These things that pass for knowledge I don't understand.

Just Sayin'

Sunday, March 17, 2019

The Color of the Sky On His World

The tweets not by Donald Trump were re-tweeted by him since 2:00 p.m. this afternoon.  The quality of these "sources" should be obvious, but one or two deserve special mention:
And one deserves special commentary:
Hey, as long as nobody in GOP gets challenged in a primary, right?

Just remember, this is the man who sits atop the greatest intelligence gathering services in the world.  And who gets his information from a fanatical group of racists and know-nothings.  And who, based on that alone, clearly should not be allowed to be responsible for anything more complicated than a paper napkin, nor permitted possession of anything sharper than a rubber ball.

And a secret everyone but Trump and his "supporters" seem to know:  the wall is not getting built (nor is it going to be); GM doesn't give a wet snap what Trump wants; and the wheels of justice grind exceeding small and don't even take judicial notice of loony conspiracy tweets.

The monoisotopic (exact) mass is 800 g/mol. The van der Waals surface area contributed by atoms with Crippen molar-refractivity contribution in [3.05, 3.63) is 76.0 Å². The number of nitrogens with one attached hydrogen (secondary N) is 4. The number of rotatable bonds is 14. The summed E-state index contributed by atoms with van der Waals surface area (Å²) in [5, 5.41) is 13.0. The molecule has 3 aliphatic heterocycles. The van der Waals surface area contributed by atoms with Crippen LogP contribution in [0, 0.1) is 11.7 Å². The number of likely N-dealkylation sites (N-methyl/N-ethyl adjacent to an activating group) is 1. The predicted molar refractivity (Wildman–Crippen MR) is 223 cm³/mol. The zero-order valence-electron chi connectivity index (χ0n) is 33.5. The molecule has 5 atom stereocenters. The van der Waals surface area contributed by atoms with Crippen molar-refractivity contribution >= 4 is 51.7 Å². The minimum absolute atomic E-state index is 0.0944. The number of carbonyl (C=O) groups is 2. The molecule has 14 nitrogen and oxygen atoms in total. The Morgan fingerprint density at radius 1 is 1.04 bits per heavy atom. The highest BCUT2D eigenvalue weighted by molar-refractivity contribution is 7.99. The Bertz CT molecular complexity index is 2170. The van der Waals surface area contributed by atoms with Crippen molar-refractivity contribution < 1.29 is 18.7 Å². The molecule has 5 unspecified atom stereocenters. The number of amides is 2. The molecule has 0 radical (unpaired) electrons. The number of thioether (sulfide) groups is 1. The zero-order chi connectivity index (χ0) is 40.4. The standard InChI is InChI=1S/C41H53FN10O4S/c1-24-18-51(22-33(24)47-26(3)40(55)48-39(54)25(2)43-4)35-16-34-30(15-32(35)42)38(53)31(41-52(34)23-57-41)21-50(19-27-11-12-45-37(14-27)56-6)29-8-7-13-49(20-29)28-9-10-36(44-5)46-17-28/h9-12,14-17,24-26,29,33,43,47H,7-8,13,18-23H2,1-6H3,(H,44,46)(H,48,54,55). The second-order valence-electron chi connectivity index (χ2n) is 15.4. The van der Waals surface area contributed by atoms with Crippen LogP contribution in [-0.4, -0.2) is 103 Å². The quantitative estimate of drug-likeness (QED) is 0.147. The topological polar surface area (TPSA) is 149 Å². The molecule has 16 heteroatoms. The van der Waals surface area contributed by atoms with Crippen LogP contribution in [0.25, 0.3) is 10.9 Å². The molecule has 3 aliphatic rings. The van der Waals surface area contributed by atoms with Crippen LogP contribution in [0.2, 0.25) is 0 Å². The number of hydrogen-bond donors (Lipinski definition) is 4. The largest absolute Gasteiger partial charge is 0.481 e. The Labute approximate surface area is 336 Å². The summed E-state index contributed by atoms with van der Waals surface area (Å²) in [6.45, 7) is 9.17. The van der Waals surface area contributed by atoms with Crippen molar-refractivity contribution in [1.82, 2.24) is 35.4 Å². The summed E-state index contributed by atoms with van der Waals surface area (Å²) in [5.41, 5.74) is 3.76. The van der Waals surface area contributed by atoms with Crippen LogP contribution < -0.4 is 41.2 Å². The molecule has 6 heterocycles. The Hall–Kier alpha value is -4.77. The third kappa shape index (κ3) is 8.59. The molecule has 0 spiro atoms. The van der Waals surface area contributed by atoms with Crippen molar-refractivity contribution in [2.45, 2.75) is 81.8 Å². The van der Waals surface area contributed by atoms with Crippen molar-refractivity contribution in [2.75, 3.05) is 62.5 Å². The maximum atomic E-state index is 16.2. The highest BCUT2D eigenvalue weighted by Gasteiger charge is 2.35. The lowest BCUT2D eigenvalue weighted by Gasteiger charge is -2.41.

But his "base" is something we have to respect because elections have consequences; or something.

Adding: a fuller rundown of these "sources":

One Of These Things Is Not Like The Other


Return to Gone Away

Still too early, but there may be one in my future....

I'm not (yet) a supporter of Beto (I did support him in his Senate campaign), because I'd still rather see him run against Cornyn and take the Senate seat, where I think he'd do more good as one vote among 100, than a non-vote in the White House.